Can a lack of belief in transgenderism be a “protected belief” under the Equality Act 2010?26th July 2022 • 2 min read • Lauren Beaumont
Yes, as reiterated by the EAT in the recent case of
Mackereth v Department for Work and Pensions and anor.
M (a Christian doctor), was required to undertake disability assessments and use service users’ preferred pronouns. M objected, citing that he did not believe in transgenderism.
The Employment Appeal Tribunal has held that M’s lack of belief in transgenderism was a protected belief under the Equality Act, disagreeing with the Employment Tribunal’s earlier decision on this point.
There has, over recent years, been an expansion in what types of belief are protected under the Equality Act. Part of the test is for the belief to be worthy of respect in a democratic society, not in conflict with the rights of others or incompatible with human dignity. The belief must also attain a certain level of cogency, seriousness, cohesion and importance. Some other examples of recognised beliefs include a belief that mankind is heading towards catastrophic climate change and a belief in animal rights.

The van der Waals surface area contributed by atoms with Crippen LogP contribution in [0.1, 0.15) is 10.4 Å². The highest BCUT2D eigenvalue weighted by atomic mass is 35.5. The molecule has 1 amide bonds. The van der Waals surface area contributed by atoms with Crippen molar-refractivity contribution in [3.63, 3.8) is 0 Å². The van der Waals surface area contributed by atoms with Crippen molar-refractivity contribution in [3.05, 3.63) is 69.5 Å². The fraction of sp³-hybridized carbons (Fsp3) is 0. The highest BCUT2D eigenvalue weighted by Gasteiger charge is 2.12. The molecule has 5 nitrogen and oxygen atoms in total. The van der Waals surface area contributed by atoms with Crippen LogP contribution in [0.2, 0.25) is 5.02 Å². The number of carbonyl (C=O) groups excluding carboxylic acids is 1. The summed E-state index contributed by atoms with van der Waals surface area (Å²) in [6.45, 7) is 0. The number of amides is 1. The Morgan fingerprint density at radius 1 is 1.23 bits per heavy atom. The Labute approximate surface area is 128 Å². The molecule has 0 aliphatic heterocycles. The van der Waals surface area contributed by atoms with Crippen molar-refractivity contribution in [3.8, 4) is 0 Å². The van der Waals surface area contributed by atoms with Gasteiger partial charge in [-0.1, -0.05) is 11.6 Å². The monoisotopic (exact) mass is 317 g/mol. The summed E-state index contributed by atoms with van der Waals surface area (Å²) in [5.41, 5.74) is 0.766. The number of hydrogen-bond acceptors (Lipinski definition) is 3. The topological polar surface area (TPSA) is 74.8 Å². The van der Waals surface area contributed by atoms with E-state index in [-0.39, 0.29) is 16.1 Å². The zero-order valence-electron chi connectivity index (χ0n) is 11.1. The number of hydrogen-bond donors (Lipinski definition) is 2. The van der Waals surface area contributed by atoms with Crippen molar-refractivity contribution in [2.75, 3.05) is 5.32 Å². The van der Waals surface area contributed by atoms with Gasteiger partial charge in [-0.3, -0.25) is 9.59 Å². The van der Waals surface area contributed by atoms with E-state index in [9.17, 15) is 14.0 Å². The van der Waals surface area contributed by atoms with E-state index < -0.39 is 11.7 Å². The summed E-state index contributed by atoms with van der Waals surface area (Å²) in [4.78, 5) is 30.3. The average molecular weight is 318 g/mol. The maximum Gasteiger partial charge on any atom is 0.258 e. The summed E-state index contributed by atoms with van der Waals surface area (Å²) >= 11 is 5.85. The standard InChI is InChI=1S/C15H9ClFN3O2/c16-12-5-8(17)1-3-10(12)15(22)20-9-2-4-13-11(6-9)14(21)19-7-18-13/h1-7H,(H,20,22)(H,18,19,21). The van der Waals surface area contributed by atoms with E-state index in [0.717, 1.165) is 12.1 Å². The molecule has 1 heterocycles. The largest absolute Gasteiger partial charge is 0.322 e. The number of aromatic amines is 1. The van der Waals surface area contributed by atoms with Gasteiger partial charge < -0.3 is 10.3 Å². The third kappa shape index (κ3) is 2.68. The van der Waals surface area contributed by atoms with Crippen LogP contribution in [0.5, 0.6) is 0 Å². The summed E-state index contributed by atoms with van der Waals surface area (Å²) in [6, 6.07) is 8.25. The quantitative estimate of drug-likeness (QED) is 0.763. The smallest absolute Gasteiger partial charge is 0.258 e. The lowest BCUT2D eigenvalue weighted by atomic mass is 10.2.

However, even though M’s belief was protected, it was not unlawful belief discrimination for the DWP to require M to use service users’ preferred pronouns when undertaking the above-mentioned assessments.
The DWP had attempted to accommodate M’s concerns and clarify his position before taking any action against him. The DWP’s aims involved ensuring transgender service users were treated with respect and without discrimination. The Employment Appeal Tribunal said that the DWP’s requirement for M, and others, to use service users’ preferred pronouns was proportionate to those aims.
If you are an employee or an employer seeking support regarding what could qualify as a protected belief for the purposes of the Equality Act, please get in touch with us here at People Legal. We are experienced in providing employment advice and can provide you with the support you need.
Call us on 0800 368 8470 or arrange a chat at www.people.legal/contact for free initial advice.
Please note the information contained in this briefing is intended as a general review of the subject featured and is not a substitute for obtaining specific legal advice.